Earlier this month, the HCI-PSAR team held a symposium at the Mercer Museum in Doylestown (Bucks County, Pennsylvania). Focused on the Bucks County repositories that have participated in our project, the symposium provided an overview of where our project is now, described what's ahead for HCI-PSAR, looked at our project's findings from the 23 Bucks County repositories we surveyed, and also explored various possible next steps for repositories to take now that they have received our report.
We are very excited to announce that the Historical Society of Pennsylvania has been awarded funding from the Andrew W. Mellon Foundation in support of Phase III of the Hidden Collections Initiative for Pennsylvania Small Archival Repositories! Beginning in November 2014 and continuing through April 2016, Phase III will expand the project's scope to include more types of repositories with significant archival holdings, provide training opportunities and information-sharing sessions for small repository staff and volunteers, and promote HCI-PSAR as a national model.
In 1775, the American Revolutionary War began in the British colonies on the Atlantic Coast of North America. Eight years later, these colonies won their independence from Great Britain, forming the United States of America. Despite the end of the war, the idea of independence has endured and evolved, becoming part of the American psyche.
Historic St. George’s Church located on 4th and New streets in Philadelphia, Pennsylvania is American Methodism’s oldest church building in continuous service. Based in the teachings of John Wesley (1703-1791), Methodism is a protestant Christian faith. Methodists first began meeting at St. George’s in 1769- six years before the start of the American Revolution and fifteen years before the Methodist Episcopal Church was organized in Baltimore, Maryland in 1784. Francis Asbury, one of the Methodist Episcopal Church’s first bishops, was a pastor at St.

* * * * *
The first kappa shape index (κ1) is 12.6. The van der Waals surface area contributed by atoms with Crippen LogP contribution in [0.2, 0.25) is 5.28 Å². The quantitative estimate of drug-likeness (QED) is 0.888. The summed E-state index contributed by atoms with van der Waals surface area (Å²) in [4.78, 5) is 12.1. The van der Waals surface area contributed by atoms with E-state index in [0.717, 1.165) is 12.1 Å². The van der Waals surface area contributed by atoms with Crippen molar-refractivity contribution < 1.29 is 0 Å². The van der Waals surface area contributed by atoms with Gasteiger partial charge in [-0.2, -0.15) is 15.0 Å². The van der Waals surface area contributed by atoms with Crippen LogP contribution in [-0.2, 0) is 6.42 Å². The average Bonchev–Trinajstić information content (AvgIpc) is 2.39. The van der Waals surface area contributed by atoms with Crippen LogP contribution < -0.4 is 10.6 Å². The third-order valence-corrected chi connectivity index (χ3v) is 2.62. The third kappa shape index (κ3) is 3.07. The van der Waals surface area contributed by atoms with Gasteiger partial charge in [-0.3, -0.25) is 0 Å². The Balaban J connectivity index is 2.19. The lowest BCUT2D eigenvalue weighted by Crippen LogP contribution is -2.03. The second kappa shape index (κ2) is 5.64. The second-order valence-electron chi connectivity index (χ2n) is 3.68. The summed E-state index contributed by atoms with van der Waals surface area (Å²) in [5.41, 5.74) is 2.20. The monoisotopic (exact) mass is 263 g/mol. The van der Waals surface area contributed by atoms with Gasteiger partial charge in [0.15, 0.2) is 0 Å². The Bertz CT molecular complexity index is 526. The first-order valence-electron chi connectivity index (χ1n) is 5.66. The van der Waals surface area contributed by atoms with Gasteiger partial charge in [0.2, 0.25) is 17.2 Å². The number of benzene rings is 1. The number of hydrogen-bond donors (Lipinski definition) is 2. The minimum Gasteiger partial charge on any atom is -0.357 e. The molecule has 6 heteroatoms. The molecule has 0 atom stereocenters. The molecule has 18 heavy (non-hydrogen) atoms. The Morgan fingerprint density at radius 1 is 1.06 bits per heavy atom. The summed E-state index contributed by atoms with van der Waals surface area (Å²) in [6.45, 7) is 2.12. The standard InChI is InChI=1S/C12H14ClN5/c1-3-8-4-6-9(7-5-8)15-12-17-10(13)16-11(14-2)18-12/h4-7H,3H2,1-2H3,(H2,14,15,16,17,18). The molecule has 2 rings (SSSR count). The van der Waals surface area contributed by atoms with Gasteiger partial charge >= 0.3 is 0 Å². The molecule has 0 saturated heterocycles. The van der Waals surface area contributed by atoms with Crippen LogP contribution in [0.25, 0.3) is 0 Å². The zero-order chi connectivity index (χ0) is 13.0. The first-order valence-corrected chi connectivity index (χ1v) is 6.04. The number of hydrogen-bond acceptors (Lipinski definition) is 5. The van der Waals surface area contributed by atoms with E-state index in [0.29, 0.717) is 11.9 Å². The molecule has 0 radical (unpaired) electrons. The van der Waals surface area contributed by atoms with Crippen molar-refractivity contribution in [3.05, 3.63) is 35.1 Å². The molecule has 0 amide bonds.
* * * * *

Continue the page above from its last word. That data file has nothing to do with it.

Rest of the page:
Settled by Europeans in the early 18th century, the Borough of Downingtown (Chester County) was once located on the western frontier of Pennsylvania. In fact, the original name of Downingtown was Milltown because it was the last place you would see mills on your way West. Despite its initial remote location, Downingtown quickly became a hub of activity. Located on East Branch Brandywine Creek, mills prospered there in the 18th century.
The area that is now known as Marple Township in Delaware County, Pennsylvania was purchased by a group of Quakers from the Cheshire region of England looking to build a new life for themselves. Francis Stanfield, Jonathon Hayes, and John Howell purchased the largest amounts of land in this area. It is thought by many that Marple Township received its name from the place in England in which Stanfield’s youngest daughter had been born, Marpool (today known as Marple, near Manchester in the United Kingdom).
Although European settlers had been living in the area of Nether Providence Township (Delaware County, Pennsylvania) since the mid-1600s, Nether Providence Township was established in the late 1680s when Providence Township was split into Upper and Nether Providence townships. Nether Providence was initially a farming community, but quickly emerged as a manufacturing center laden with various types of mills due to its location between Crum Creek and Ridley Creek.
Large numbers of Irish immigrants came to the United States in the second half of the 19th century seeking better opportunities. Many of them settled in the large cities they arrived in because they did not have enough money to travel very far. During the 1870s, several members of Michael Kelly and Mary (Loughnane) Kelly’s family immigrated to Philadelphia, including their daughters Mary Ann, Margaret, and Sarah. Mary Ann soon met and married Dennis O’Brien.
History buff, school teacher, musician, radio commentator, collector- Christian Carmack Sanderson (1882-1966) donned all of these hats and more! Born in Port Providence, Pennsylvania (Upper Providence Township, Montgomery County), Sanderson lived in and around that area until he went to West Chester Normal School (now West Chester University) in the fall of 1898.